Middle and high school can be really stressful for kids these days. Let's be honest - it was incredibly stressful when we were in middle school and high school too! It's such a major transition, between the simpler days of elementary school and all the tween and teen drama of middle and high school. Not to mention, kids these days have some added pressures and stresses to deal with, like social media and the rash of school shootings that have plagued our country. Kids are bullied at an alarming rate, and so many young people have so much to deal with in their personal lives. When things get rough for us as adults, we often turn to mental health professionals to help us cope with what's going on, or seek treatment for our mental health. But so many kids don't have access to those resources, or don't know how to ask for them. That's why we are 100% behind what the state of Florida is going to start doing. Florida will now require kids to take mandatory mental health classes, starting in the 6th grade. It's a big step toward recognizing that our tweens and teens need support, too.
Last Wednesday, the state's Board of Education voted on the new requirement. It means that every student in public school in Florida will be required to receive at least five hours of mental health classes per school year, starting in the 6th grade and continuing through the 12th grade. In these classes, students will learn how to recognize signs and symptoms of mental illness or distress, and also learn how to seek help and use the resources available to them or others.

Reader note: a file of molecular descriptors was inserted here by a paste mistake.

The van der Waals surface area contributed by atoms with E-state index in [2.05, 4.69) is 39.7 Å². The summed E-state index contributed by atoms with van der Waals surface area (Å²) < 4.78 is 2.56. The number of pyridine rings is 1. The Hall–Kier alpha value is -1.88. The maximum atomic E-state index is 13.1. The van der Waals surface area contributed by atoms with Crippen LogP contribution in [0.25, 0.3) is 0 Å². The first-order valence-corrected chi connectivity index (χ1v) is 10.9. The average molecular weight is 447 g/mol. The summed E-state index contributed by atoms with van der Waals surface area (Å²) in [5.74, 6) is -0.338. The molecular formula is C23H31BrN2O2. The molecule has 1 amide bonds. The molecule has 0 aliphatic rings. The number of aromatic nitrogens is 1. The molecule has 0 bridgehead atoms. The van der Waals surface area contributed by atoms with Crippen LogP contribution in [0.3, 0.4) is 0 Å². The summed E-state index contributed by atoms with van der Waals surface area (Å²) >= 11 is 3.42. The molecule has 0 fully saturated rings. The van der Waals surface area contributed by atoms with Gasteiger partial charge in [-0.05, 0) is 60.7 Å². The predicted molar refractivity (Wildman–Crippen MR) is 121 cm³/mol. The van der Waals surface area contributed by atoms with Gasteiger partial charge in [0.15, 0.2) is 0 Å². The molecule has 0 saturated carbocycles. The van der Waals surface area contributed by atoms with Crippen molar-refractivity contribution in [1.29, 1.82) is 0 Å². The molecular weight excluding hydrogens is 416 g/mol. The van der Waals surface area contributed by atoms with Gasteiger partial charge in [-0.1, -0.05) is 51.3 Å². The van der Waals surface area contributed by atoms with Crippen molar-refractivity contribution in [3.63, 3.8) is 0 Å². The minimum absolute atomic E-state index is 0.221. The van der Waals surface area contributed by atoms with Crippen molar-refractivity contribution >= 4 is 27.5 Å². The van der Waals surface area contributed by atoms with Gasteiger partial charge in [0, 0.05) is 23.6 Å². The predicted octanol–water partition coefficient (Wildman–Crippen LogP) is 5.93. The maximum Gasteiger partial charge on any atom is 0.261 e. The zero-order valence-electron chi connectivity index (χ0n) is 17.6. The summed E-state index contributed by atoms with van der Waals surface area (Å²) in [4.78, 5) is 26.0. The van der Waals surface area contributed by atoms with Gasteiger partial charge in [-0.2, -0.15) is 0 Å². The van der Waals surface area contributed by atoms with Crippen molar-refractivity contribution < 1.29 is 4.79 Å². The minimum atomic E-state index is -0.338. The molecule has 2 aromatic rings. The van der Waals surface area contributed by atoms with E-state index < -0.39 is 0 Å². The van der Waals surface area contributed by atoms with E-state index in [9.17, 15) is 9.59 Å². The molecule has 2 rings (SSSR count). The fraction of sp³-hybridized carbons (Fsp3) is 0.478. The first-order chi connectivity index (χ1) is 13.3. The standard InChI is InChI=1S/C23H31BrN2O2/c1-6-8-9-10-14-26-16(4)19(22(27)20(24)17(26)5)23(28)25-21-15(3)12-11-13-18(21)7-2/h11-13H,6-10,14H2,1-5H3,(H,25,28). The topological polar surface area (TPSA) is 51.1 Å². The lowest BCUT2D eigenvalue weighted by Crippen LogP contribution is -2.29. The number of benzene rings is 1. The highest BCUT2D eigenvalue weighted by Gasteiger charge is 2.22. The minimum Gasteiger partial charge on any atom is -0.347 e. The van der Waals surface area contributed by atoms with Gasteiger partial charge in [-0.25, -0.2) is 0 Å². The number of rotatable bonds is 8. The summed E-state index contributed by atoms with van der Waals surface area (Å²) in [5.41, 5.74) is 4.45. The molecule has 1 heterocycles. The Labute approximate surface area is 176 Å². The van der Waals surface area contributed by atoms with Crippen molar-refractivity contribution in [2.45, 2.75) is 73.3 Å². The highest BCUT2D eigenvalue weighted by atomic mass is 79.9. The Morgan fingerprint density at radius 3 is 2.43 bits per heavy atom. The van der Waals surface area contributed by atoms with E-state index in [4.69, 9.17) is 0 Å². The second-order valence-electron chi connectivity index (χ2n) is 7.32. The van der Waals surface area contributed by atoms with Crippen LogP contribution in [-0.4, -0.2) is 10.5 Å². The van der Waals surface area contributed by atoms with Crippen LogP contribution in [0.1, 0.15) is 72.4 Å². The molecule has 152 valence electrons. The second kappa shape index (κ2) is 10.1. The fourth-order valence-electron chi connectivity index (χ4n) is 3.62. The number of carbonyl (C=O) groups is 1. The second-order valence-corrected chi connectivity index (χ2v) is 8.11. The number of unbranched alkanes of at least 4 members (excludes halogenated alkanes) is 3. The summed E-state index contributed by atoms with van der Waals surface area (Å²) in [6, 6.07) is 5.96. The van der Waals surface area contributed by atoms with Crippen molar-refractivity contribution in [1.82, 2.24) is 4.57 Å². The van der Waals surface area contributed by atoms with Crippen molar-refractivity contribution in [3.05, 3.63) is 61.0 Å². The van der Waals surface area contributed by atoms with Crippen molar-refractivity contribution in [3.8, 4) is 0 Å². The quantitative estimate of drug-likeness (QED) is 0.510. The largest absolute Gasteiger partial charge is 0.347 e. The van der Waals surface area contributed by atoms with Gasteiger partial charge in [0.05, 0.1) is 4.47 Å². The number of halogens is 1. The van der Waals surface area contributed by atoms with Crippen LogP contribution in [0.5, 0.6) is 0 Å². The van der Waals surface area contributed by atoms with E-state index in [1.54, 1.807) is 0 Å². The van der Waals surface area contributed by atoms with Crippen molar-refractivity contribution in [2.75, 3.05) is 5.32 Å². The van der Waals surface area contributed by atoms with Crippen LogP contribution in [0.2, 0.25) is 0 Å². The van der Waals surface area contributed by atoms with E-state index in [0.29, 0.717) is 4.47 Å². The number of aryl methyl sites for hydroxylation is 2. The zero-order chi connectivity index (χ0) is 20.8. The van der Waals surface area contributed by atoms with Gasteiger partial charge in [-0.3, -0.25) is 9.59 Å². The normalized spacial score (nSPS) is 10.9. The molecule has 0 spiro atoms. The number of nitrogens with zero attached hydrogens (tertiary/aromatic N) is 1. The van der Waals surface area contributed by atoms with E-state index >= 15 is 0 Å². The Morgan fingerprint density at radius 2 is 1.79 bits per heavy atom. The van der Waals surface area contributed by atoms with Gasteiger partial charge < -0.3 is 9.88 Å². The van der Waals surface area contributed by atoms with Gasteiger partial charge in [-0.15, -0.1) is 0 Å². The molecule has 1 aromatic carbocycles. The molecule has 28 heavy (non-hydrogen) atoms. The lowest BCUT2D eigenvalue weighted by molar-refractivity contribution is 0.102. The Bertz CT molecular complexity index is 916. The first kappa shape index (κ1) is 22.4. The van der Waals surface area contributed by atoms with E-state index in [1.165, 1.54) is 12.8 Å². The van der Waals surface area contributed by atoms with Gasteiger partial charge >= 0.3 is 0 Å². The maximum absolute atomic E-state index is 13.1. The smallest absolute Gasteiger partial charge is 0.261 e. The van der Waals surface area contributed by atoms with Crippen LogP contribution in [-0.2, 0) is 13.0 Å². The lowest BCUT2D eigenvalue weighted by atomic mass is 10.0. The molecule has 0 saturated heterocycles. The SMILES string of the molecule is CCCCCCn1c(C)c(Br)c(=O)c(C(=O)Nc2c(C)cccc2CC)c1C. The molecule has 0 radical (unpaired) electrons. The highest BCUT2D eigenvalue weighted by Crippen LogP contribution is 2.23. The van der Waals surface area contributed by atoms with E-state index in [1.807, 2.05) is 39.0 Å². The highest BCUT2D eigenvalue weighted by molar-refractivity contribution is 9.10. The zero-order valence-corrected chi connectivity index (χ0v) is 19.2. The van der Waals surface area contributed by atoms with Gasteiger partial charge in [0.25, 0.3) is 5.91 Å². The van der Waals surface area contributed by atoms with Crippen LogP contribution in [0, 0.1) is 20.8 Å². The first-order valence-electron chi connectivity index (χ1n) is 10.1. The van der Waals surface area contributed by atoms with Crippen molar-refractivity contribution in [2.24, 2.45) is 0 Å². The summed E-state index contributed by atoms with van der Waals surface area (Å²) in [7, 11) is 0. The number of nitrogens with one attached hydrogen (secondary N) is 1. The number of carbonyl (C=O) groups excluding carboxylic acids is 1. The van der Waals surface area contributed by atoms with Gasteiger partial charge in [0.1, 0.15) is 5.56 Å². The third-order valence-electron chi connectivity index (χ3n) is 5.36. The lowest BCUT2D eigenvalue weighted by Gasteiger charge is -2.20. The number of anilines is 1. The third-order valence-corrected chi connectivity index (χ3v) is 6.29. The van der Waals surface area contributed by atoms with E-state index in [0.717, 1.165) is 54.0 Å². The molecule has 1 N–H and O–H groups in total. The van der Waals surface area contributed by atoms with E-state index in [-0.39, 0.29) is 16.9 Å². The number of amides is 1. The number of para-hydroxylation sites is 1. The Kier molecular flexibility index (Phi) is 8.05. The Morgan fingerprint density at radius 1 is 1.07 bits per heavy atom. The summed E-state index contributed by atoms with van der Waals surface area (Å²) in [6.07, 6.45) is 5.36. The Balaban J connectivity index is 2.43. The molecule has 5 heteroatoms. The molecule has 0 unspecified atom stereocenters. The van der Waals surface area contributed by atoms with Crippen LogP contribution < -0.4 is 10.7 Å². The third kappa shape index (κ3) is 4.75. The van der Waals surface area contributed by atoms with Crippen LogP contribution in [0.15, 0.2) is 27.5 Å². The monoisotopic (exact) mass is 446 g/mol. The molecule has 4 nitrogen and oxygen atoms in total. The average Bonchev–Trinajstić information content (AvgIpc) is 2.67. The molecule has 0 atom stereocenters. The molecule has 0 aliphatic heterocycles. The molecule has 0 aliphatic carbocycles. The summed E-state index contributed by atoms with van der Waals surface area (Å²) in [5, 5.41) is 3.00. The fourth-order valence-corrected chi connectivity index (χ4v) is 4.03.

Students will also be taught how to talk to peers who are struggling with mental health or mental illness. According to the summary written for the vote, 1 in 5 youth in Florida will experience a mental health disorder before they turn 25. So time, and education, really is important here.
Last year, New York and Virginia passed similar requirements for public school students, so hopefully the tide is turning and more states will get on board. The tween and teen years are already so difficult, it's great to see schools doing something to support these students through such a crucial time in their lives.